Statistical analysis

The significance of differences was determined using the Mann-Whitney U test.

Results

Characterization of purified CB-derived LinCD34 cells

We first depleted the lineage-positive cells from CB-derived mononuclear cells using an immunomagnetic system.12 These cells were further labeled with a mixture of 13 monoclonal antibodies (mAbs) (Figure 1B, R2 gate) and then were subdivided into 3 distinct populations based on their surface CD34 Ag expression (Figure 1D). We sorted these 3 fractions. The phenotypic purity of the sorted cells consistently exceeded 99% when checked using postsorting flow cytometric analysis.

Contamination of the LinCD34 cell fraction with CD34+ cells was ruled out by a semiquantitative RT-PCR (data not shown).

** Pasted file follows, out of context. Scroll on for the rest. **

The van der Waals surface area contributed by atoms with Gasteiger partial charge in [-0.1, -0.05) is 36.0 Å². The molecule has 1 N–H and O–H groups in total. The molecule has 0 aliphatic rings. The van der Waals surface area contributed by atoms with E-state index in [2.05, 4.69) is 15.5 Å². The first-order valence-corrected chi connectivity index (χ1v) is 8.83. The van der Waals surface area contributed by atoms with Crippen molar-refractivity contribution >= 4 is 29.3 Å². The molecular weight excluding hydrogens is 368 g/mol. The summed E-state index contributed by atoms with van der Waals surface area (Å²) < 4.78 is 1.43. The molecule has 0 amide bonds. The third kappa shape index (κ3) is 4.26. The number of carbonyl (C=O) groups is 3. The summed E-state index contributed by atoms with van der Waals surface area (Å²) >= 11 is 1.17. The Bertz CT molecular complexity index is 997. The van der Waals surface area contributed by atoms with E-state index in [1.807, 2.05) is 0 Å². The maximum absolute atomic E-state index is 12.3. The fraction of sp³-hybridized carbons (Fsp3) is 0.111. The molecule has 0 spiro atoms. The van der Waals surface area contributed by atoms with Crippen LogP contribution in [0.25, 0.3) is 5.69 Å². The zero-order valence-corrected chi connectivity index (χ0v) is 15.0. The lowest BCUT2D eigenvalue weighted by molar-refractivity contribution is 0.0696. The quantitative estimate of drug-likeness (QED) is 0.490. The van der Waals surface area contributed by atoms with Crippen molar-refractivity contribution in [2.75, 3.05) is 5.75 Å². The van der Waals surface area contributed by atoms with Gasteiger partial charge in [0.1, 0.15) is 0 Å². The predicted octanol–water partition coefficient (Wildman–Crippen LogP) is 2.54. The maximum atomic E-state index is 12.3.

The colony-forming capacities of these 3 fractions were quite different. The LinCD34high fraction contained approximately 50% to 60% myeloid, 40% to 50% erythroid, and 2% to 10% mixed CFCs. However, the vast majority (more than 95%) of CFCs in the LinCD34low fraction were erythroid progenitors. The LinCD34 fraction showed almost no colony formation. To characterize these 3 fractions in more detail, we analyzed the expression patterns of CD38 and CD95 (Fas) by flow cytometry. Interestingly, the proportion of CD38cells in the LinCD34low population was only 4.1%, which is significantly lower than that in the other 2 populations (16.9% for LinCD34high and 50.0% for LinCD34 cells). These results are consistent with the reported data8 ,16 that CD34+ SRCs were highly enriched in a LinCD34+CD38 cell population. Moreover, the expression rate of CD95 antigen on LinCD34low cells (19.5%) was much higher than that in the other 2 populations (2.6% for LinCD34high and 1.8% for LinCD34 cells). These results strongly indicate that the LinCD34low cell population contains more committed progenitors (mostly erythroid burst-forming cells).